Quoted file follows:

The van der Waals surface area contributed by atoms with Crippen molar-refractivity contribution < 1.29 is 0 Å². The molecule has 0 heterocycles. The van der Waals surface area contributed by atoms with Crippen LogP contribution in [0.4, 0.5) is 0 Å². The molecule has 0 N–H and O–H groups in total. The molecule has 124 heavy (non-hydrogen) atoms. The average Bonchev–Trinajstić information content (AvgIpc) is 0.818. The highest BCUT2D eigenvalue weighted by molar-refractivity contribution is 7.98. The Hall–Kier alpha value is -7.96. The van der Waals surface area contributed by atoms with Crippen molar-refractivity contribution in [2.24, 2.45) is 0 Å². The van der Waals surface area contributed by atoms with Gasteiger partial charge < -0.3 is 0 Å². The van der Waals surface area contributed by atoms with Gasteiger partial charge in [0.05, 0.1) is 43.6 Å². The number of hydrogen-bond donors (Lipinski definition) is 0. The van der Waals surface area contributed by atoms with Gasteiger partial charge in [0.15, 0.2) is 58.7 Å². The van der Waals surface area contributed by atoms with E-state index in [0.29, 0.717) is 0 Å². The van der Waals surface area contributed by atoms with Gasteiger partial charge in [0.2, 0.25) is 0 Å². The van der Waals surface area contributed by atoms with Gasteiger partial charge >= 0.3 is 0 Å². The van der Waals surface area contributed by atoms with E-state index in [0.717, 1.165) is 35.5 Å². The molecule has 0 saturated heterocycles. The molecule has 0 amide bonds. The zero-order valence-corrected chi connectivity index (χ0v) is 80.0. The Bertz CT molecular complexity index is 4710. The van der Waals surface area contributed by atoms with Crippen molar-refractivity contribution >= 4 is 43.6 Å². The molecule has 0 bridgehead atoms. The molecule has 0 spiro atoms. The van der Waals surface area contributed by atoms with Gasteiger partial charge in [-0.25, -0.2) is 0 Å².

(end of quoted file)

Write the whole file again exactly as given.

The van der Waals surface area contributed by atoms with Crippen molar-refractivity contribution < 1.29 is 0 Å². The molecule has 0 heterocycles. The van der Waals surface area contributed by atoms with Crippen LogP contribution in [0.4, 0.5) is 0 Å². The molecule has 0 N–H and O–H groups in total. The molecule has 124 heavy (non-hydrogen) atoms. The average Bonchev–Trinajstić information content (AvgIpc) is 0.818. The highest BCUT2D eigenvalue weighted by molar-refractivity contribution is 7.98. The Hall–Kier alpha value is -7.96. The van der Waals surface area contributed by atoms with Crippen molar-refractivity contribution in [2.24, 2.45) is 0 Å². The van der Waals surface area contributed by atoms with Gasteiger partial charge < -0.3 is 0 Å². The van der Waals surface area contributed by atoms with Gasteiger partial charge in [0.05, 0.1) is 43.6 Å². The number of hydrogen-bond donors (Lipinski definition) is 0. The van der Waals surface area contributed by atoms with Gasteiger partial charge in [0.15, 0.2) is 58.7 Å². The van der Waals surface area contributed by atoms with E-state index in [0.29, 0.717) is 0 Å². The van der Waals surface area contributed by atoms with Gasteiger partial charge in [0.2, 0.25) is 0 Å². The van der Waals surface area contributed by atoms with Gasteiger partial charge >= 0.3 is 0 Å². The van der Waals surface area contributed by atoms with E-state index in [0.717, 1.165) is 35.5 Å². The molecule has 0 saturated heterocycles. The molecule has 0 amide bonds. The zero-order valence-corrected chi connectivity index (χ0v) is 80.0. The Bertz CT molecular complexity index is 4710. The van der Waals surface area contributed by atoms with Crippen molar-refractivity contribution >= 4 is 43.6 Å². The molecule has 0 bridgehead atoms. The molecule has 0 spiro atoms. The van der Waals surface area contributed by atoms with Gasteiger partial charge in [-0.25, -0.2) is 0 Å².